of cotton produced ; and this was the reason assigned
by the acting-collector in the end of April, when I
believe the season is nearly closed : j^et the commercial
resident has since announced a failure, and the acting-
collector has stated that the produce of this year is a
good deal less than that of the last. The power of
resorting to a division of the crop is a safeguard
against over-assessment possessed by the cultivators in
all districts ; but I doubt if it is so effectual as Mr.
Prendergast considers it, because nobody resorted to it
this year in Broach, although the clamour in the district
has been excessive.

What Mr. Prendergast says of the Bhagdar's system,
I should generally subscribe to, in cases such as
Mr. Prendergast supposes, where almost all the culti-
vators are Bhagdars. I have, indeed, taken a very
similar view in my minute ; but this only applies to
about half the villages in the Broach Zilla, and to very
few in the other collectorship.

This is, indeed, a principal cause of the apparent
difference between Mr. Prendergast and me, that his
view generally applies to a village, cultivated by Bhag-
dars, while mine also bears on villages where there are
few Bhagdars, or those formed by a single Patel, and
on those settled Kayatwar.

With regard to the hereditary officers of Parganas, I
confess that the concurring opinions of all the revenue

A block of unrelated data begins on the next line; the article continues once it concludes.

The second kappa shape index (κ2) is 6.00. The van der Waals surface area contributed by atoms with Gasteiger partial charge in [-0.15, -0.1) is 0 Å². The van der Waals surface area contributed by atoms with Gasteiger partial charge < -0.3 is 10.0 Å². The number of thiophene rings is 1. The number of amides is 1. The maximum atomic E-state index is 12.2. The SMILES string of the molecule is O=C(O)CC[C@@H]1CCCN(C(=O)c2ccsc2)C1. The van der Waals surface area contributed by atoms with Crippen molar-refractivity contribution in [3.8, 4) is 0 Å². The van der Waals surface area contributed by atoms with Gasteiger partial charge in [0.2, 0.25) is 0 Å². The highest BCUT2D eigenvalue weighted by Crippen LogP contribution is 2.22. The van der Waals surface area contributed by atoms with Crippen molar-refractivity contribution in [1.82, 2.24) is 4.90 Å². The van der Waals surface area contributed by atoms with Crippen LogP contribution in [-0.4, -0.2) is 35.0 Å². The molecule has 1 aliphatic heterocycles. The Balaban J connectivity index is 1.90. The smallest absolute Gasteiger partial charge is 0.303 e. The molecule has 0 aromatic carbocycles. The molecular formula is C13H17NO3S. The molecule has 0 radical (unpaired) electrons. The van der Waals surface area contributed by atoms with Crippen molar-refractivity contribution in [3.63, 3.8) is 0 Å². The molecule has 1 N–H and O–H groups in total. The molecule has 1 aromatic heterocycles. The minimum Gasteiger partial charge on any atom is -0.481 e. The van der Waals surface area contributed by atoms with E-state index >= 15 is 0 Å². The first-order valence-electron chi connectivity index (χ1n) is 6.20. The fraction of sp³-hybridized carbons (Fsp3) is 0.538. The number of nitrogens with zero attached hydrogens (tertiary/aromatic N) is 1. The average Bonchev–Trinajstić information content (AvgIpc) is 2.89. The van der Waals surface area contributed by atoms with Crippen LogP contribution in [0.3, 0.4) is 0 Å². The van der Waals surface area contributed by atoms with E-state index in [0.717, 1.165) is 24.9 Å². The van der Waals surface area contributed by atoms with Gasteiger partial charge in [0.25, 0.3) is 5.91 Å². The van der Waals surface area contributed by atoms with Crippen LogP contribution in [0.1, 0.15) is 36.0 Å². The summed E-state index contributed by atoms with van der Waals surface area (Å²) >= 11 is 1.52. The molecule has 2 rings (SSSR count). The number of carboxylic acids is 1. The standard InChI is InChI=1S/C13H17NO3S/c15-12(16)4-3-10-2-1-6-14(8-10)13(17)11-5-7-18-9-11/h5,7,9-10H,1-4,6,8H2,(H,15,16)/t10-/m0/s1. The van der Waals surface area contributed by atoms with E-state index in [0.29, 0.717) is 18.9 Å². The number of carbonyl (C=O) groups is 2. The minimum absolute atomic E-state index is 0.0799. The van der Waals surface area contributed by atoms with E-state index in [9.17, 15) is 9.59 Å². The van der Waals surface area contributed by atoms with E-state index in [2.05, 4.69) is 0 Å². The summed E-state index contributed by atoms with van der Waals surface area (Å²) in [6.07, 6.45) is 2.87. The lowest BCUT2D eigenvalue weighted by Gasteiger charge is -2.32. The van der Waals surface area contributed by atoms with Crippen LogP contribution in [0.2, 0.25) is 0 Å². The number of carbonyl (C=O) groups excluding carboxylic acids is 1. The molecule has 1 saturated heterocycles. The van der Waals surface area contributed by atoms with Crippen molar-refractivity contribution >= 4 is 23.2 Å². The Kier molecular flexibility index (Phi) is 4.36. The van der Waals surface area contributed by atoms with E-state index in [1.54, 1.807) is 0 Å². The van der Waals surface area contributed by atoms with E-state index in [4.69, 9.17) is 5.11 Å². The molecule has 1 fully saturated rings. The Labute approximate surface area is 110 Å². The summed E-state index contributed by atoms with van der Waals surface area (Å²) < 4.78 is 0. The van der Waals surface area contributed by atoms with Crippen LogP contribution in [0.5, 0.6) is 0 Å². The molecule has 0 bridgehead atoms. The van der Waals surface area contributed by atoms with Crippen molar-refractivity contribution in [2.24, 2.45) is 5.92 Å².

officers, whose opinions I have heard on the subject,
make me unfavourable to the employment of them ; but


this question is here only introduced incidentally in
discussing the pay of Kamavisdars. In regard to them,
all I contend for is, that their pay should bear some
proportion to their trust. I do not think that the
allowances in Broach could conveniently be adopted as
a standard, because that district has a system entirely
peculiar, and not at all resembling those of the other
districts, which system leaves all the settlement of the
revenue to the Patels and Pargana officers, so that the
Kamavisdars have little else to do than to receive the

I beg to explain what I have said about the different
limits of Parganas and Kamavisdars' divisions. The
latter often include several of the former ; but I do not
believe the Parganas are ever divided, except by the
boundary line of different collectorships.

The account given of Vanta in all the reports of the
collectors beyond the Mahi, is that which I have
mentioned ; it is supported by the Mohammedan
histories and documents connected with revenue, and
I believe by the traditions of the hereditary Hindu
officers. Mj' idea of the history is, that there were
several Piajput principalities in Gujarat under different
dynasties of Solankis, Sumas, Gohils, Waghelas, etc.,